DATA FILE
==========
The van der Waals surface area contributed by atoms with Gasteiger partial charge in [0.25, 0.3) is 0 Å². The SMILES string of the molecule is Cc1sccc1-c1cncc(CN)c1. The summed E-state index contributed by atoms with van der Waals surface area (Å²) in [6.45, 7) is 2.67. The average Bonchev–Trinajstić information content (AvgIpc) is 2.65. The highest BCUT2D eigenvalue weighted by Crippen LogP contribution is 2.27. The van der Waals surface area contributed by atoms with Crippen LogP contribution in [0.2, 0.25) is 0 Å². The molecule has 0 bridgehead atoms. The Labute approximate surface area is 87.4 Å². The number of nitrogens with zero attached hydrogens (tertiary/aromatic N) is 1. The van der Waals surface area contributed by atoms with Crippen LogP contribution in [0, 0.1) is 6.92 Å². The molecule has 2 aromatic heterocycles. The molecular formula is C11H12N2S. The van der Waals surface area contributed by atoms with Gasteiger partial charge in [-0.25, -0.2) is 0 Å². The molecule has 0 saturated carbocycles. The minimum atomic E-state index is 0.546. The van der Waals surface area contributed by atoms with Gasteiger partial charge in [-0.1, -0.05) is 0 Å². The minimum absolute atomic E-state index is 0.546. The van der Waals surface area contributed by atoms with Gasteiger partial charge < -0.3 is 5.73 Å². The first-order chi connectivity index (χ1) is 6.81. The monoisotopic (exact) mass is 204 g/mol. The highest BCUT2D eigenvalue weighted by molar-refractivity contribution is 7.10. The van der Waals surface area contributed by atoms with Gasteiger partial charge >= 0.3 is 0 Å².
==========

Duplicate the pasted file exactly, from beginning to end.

The van der Waals surface area contributed by atoms with Gasteiger partial charge in [0.25, 0.3) is 0 Å². The SMILES string of the molecule is Cc1sccc1-c1cncc(CN)c1. The summed E-state index contributed by atoms with van der Waals surface area (Å²) in [6.45, 7) is 2.67. The average Bonchev–Trinajstić information content (AvgIpc) is 2.65. The highest BCUT2D eigenvalue weighted by Crippen LogP contribution is 2.27. The van der Waals surface area contributed by atoms with Crippen LogP contribution in [0.2, 0.25) is 0 Å². The molecule has 0 bridgehead atoms. The Labute approximate surface area is 87.4 Å². The number of nitrogens with zero attached hydrogens (tertiary/aromatic N) is 1. The van der Waals surface area contributed by atoms with Crippen LogP contribution in [0, 0.1) is 6.92 Å². The molecule has 2 aromatic heterocycles. The molecular formula is C11H12N2S. The van der Waals surface area contributed by atoms with Gasteiger partial charge in [-0.25, -0.2) is 0 Å². The molecule has 0 saturated carbocycles. The minimum atomic E-state index is 0.546. The van der Waals surface area contributed by atoms with Gasteiger partial charge in [-0.1, -0.05) is 0 Å². The minimum absolute atomic E-state index is 0.546. The van der Waals surface area contributed by atoms with Gasteiger partial charge < -0.3 is 5.73 Å². The first-order chi connectivity index (χ1) is 6.81. The monoisotopic (exact) mass is 204 g/mol. The highest BCUT2D eigenvalue weighted by molar-refractivity contribution is 7.10. The van der Waals surface area contributed by atoms with Gasteiger partial charge >= 0.3 is 0 Å².